More vehicle charging stations are part of state's goal of less pollution on roads
Norwich - The two electrical vehicle charging stations in the parking garage at Mohegan Sun are getting such frequent use by hotel and casino customers that the tribe is hoping federal or state grants will become available to help fund an expansion.
"We'd definitely be interested in six or eight more chargers for our facility," Jean McInnis, administrator in the Mohegan Tribe's environmental protection department, told two officials from the state Department of Energy and Environmental Protection Tuesday during a meeting about the state's plan to increase the number of zero-emission vehicles on the state's roads.
The meeting, at Norwich Public Utilities, is one of a series of sessions across the state to present a draft plan to expand the network of electric charging stations and hydrogen filling stations, as well as the number of plug-in hybrids, electric cars and fuel cell vehicles on the state's roads. There are 160 charging stations at 100 locations across Connecticut, as well as one hydrogen filling station in Wallingford, DEEP environmental analyst Jennifer Reilly said. Of the 3 million vehicles registered in the state, about 1,000 are alternative-fuel vehicles, DEEP environmental analyst Paul Kritzler said.
The purpose of the EV Connecticut initiative, a partnership of DEEP and the state Department of Transportation, is to help the state meet its share of a goal set by Connecticut and seven other states in a memorandum of understanding signed by the eight governors last year. The goal is for the six New England states, plus California and Oregon, to have a combined total of 3.3 million zero-emission vehicles on their roads by 2025.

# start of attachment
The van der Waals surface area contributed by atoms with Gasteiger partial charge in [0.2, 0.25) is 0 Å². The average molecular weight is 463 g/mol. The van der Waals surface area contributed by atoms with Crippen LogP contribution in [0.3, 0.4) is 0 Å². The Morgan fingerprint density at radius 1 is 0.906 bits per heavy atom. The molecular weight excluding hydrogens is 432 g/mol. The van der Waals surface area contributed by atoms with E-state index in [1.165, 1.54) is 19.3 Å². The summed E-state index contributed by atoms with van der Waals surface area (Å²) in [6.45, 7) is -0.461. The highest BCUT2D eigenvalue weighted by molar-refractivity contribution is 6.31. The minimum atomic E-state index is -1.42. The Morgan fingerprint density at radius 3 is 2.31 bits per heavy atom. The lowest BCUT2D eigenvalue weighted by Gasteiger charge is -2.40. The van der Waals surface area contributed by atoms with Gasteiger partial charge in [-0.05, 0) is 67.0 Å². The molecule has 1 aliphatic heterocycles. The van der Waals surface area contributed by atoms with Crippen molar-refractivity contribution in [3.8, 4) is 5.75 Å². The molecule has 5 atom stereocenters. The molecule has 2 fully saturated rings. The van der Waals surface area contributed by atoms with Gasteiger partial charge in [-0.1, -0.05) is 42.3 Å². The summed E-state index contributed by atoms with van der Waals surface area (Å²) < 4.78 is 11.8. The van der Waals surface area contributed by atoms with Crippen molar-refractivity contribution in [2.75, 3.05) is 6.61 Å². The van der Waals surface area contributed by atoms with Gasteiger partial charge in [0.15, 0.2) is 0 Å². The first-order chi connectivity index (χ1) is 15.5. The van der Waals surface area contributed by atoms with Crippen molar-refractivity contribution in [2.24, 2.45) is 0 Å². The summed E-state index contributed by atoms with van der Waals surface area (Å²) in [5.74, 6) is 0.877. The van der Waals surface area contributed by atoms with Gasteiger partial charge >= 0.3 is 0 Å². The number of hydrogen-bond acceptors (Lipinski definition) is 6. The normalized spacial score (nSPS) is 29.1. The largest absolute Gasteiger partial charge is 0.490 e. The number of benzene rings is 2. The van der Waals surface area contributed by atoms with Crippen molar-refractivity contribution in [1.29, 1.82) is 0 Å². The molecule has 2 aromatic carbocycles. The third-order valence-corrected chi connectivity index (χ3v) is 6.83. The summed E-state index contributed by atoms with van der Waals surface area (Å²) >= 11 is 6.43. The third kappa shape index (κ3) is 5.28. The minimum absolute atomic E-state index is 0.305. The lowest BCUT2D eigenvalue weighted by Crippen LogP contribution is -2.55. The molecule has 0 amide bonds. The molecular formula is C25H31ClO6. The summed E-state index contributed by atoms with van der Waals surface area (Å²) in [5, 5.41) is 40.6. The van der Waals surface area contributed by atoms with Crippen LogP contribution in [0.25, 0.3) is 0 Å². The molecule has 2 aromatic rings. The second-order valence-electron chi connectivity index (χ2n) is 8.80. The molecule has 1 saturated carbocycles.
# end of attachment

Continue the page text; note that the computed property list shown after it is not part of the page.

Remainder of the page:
Kritzler said Connecticut's proportion has not been calculated, but it would be about one-tenth of the number that California, the most populous state, would need to meet its share of the goal. Zero-emission vehicles do not use gasoline or diesel fuel, and as such do not release carbon dioxide or nitrogen oxide emissions that are contributing to climate change and smog.
"This is key to achieving our greenhouse gas reduction goals and our public health goals," Kritzler said.
Ideas presented at the meetings, he said, will be incorporated into a final plan for how to achieve the goal. He expects the plan will be finalized by this summer. Among those attending the Norwich meeting were representatives of Norwich Public Utilities, which has two vehicle charging stations at its offices, representatives of companies that manufacture and install vehicle charging stations, and local officials including Pete Polubiatko, coordinator of the Norwich Clean Cities initiative.
"We need to figure out what's going to work in Connecticut," Kritzler said.
The draft plan calls for programs to encourage state and municipal agencies to convert their vehicle fleets to those that use alternative fuels, and to have rapid charging stations installed at service plazas on the state's major highways. Campaigns to encourage car buyers to choose alternative fuel vehicles also are being considered. These could include tax breaks and other incentives, as well as public education about the lower cost of ownership of alternative fuel vehicles, which are cheaper to maintain and operate, Kritzler said.
Large employers also will be approached about installing vehicle charging stations in employee parking lots, he said. The state Public Utilities Regulatory Authority is considering how to establish a rate structure for charging fees. At many of the existing charging stations, including the two installed in January at the Water Street Parking Garage in New London, charging is free for the first three years as a condition of the state grant that paid for the project.
Reilly said there is no data being collected on usage of the current chargers. Andy Balmuth, regional sales director for the charging station network firm ChargePoint, said states such as New York and Rhode Island are tracking usage and using the information to make decisions about how to expand.
"The data is invaluable," he said.
Others suggested the state consider reinstating the expired no sales tax incentive on alternative fuel vehicles, as wells as special license plates or stickers that would identify them as eligible to use special lanes on highways or select parking spaces.
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